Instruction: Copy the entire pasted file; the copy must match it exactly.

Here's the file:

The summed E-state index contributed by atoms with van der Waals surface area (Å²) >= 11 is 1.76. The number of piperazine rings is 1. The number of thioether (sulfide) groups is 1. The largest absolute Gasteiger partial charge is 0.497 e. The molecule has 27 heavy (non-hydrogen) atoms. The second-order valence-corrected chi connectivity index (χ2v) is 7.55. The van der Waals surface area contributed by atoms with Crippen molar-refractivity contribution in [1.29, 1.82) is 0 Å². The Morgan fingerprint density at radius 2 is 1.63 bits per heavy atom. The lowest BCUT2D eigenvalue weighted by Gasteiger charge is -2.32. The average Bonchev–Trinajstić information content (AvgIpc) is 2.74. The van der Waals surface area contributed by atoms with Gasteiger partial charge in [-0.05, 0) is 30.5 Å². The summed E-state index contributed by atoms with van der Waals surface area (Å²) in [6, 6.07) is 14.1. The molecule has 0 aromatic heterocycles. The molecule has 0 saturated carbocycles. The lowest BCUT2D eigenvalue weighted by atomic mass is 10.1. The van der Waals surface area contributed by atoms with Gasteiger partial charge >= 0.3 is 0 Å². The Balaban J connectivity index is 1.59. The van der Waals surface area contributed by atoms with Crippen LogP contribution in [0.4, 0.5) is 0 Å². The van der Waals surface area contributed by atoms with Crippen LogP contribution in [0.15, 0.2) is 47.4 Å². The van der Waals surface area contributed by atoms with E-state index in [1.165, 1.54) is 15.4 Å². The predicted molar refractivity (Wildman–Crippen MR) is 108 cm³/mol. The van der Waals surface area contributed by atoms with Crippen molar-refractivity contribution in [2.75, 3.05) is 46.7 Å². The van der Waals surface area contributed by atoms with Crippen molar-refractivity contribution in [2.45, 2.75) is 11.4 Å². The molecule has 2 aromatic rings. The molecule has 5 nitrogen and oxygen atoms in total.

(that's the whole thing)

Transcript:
The summed E-state index contributed by atoms with van der Waals surface area (Å²) >= 11 is 1.76. The number of piperazine rings is 1. The number of thioether (sulfide) groups is 1. The largest absolute Gasteiger partial charge is 0.497 e. The molecule has 27 heavy (non-hydrogen) atoms. The second-order valence-corrected chi connectivity index (χ2v) is 7.55. The van der Waals surface area contributed by atoms with Crippen molar-refractivity contribution in [1.29, 1.82) is 0 Å². The Morgan fingerprint density at radius 2 is 1.63 bits per heavy atom. The lowest BCUT2D eigenvalue weighted by Gasteiger charge is -2.32. The average Bonchev–Trinajstić information content (AvgIpc) is 2.74. The van der Waals surface area contributed by atoms with Gasteiger partial charge in [-0.05, 0) is 30.5 Å². The summed E-state index contributed by atoms with van der Waals surface area (Å²) in [6, 6.07) is 14.1. The molecule has 0 aromatic heterocycles. The molecule has 0 saturated carbocycles. The lowest BCUT2D eigenvalue weighted by atomic mass is 10.1. The van der Waals surface area contributed by atoms with Gasteiger partial charge >= 0.3 is 0 Å². The Balaban J connectivity index is 1.59. The van der Waals surface area contributed by atoms with Crippen LogP contribution in [0.4, 0.5) is 0 Å². The van der Waals surface area contributed by atoms with Crippen LogP contribution in [0.15, 0.2) is 47.4 Å². The van der Waals surface area contributed by atoms with E-state index in [1.165, 1.54) is 15.4 Å². The predicted molar refractivity (Wildman–Crippen MR) is 108 cm³/mol. The van der Waals surface area contributed by atoms with Crippen molar-refractivity contribution in [2.75, 3.05) is 46.7 Å². The van der Waals surface area contributed by atoms with Crippen molar-refractivity contribution in [2.45, 2.75) is 11.4 Å². The molecule has 2 aromatic rings. The molecule has 5 nitrogen and oxygen atoms in total.